October 9, 2022

Rachel Strella

The Love-Hate Relationship With Working From Home

Working from home

It’s National Work From Home Week. I’ve worked from home for over a decade, so I’ve had the luxury of getting acquainted with remote work life long before the pandemic made it commonplace. In 2014, I wrote a blog post, Six Rules of Working from Home, which lists a few productivity tips — including taking breaks, avoiding watching TV, and establishing boundaries — to help people transition to remote work life.

According to recent data reported by McKinsey, 58 percent of Americans say they have the opportunity to work from home at least one day per week, with 35 percent having the option to work from home five days a week. 

Could you have predicted that number a few years ago? I certainly could not, but I believe it is a positive change. While many have had to change their lifestyles to accommodate working remotely — including figuring out how to work in close quarters with their significant others — I am aware of very few people who would prefer the alternative.

Living the Dream: The Upsides (and Their Downsides) 

At #Strella, every one of our team members is remote and accustomed to working from home. However, for many people, a remote work culture requires some acclimation. Today, I’ll discuss what makes working from home a dream — and some aspects that sometimes make it not all it’s cracked up to be.  

1. Fur-Baby Companionship 

Upside: I get to hang with my furry co-workers all day — some enjoy sitting on my lap while I work! They make me smile when I’m stressed and tense. 

Downside: Sometimes, though, they interrupt me, begging for treats or demanding my undivided attention. They are quite judgy at times, too! I have to remember; they are the real CEOs!

2. Hybrid Hub

Upside: Every other day, I work alongside another great companion — my husband, whose employer has a hybrid work schedule. I enjoy having him around to help with the laundry, of course! 

Downside: We share our workspace, so it can become cramped, especially when we both have phone calls or meetings at the same time. Also, Nathan has a habit of talking to me randomly throughout the day, which is sometimes distracting. Hello! I am trying to focus on work here! P.S. I love you, Hun! 😉

3. Workout Breaks  

Upside: Thanks to my home gym, I can hit the treadmill for a 10-minute break or a 45-minute sweat sesh — whatever fits my schedule and mood.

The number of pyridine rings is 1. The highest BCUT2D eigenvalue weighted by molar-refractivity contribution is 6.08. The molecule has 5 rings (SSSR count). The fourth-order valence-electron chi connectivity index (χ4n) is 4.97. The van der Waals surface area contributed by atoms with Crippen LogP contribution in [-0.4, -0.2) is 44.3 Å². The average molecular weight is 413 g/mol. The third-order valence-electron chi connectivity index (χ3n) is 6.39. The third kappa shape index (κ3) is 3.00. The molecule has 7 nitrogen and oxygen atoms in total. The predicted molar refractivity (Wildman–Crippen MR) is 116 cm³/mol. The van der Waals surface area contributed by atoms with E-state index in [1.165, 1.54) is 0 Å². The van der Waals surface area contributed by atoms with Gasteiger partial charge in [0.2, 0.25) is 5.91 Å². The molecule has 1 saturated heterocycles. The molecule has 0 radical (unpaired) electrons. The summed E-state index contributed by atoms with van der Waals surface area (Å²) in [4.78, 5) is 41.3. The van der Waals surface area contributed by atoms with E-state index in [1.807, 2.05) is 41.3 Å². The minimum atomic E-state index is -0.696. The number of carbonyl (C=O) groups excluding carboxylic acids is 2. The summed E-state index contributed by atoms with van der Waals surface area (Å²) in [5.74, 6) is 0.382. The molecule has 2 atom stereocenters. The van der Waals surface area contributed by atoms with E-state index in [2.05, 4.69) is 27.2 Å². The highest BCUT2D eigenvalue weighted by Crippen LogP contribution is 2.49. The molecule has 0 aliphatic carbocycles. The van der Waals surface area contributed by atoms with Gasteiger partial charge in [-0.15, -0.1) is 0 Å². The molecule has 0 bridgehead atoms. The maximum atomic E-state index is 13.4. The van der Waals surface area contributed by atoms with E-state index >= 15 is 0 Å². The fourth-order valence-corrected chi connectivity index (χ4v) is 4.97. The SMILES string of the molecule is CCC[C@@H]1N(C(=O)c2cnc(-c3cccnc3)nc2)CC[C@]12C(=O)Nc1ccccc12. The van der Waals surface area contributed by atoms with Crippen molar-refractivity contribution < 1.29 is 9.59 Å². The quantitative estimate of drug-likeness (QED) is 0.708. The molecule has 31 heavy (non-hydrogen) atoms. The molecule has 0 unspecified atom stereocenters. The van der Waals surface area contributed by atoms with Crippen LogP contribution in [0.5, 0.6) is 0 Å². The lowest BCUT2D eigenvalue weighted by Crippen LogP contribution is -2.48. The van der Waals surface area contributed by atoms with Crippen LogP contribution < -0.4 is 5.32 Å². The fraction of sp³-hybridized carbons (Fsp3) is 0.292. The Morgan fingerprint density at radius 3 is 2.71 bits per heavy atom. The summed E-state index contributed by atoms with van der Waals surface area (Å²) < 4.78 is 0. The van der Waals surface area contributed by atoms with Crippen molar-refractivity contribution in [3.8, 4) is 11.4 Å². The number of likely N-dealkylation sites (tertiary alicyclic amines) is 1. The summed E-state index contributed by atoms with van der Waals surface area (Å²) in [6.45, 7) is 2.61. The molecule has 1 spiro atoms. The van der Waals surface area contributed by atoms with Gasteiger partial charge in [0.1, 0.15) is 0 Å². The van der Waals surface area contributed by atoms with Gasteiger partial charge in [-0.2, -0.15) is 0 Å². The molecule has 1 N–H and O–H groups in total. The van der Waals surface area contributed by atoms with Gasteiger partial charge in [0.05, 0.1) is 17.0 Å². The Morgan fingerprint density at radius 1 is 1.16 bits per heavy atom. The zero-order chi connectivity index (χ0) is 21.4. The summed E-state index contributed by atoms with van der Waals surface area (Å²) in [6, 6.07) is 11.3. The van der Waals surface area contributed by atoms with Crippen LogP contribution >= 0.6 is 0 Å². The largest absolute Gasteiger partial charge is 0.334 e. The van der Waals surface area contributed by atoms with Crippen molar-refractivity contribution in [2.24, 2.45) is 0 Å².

Downside: Because I am technically “at work,” I often disrupt my stress-relief sessions by responding whenever I hear the ping of a text or email. It’s not uncommon for me to pause the treadmill, walk downstairs, and get back on my computer to handle a matter, even if it’s not urgent. If I were working out at a gym away from home, I wouldn’t (and couldn’t) do that. 

4. Multi-Tasking Mastery

Upside: I multi-task like a boss at home. I can keep the laundry, dishes, and other housework in excellent order while I work. Also, I am here to accept packages, groceries, and other home deliverables. 

Downside: Sometimes, I feel like the laundry owns me. I hear the dryer buzz, and I scurry to grab it and put it away to avoid any wrinkles. And while I love receiving Amazon packages, I am also interrupted by occasional solicitors and unannounced visitors who seem to arrive at the most inconvenient junctures.

5. No Commute and No Dress Code

Upside: I encounter no traffic jams on the way to my desk. And, other than for scheduled Zoom meetings, I don’t need to wear a blazer or makeup. Most days, I dress in my workout clothes, which keeps me comfy while I work. 

Downside: The flipside? Sometimes, I feel like a scrub. There’s something to be said for taking a shower, putting on nice clothes, and even some mascara. That’s one reason why I enjoy going to my monthly Vistage meeting. It’s also nice to drive my car occasionally; it doesn’t get out much these days! 

6. No Office Hours 

Upside: Other than scheduled meetings, I choose my working hours. It’s great to work when it’s optimal for me, and I do my best when I have flexibility. 

Downside: The challenge is knowing when to quit. The line between work and the rest of my life is blurred, which is natural, given my “office” is right by the couch. 

Your Turn!

Working from home is a double-edged sword, but I wouldn’t have it any other way! Do you relate to the mostly-love-but-sometimes-hate relationship with working from home? Please share your thoughts in the comments below.

All this week, I’ll share work-from-home snippets on my socials! Follow me for a glimpse inside our daily life!  

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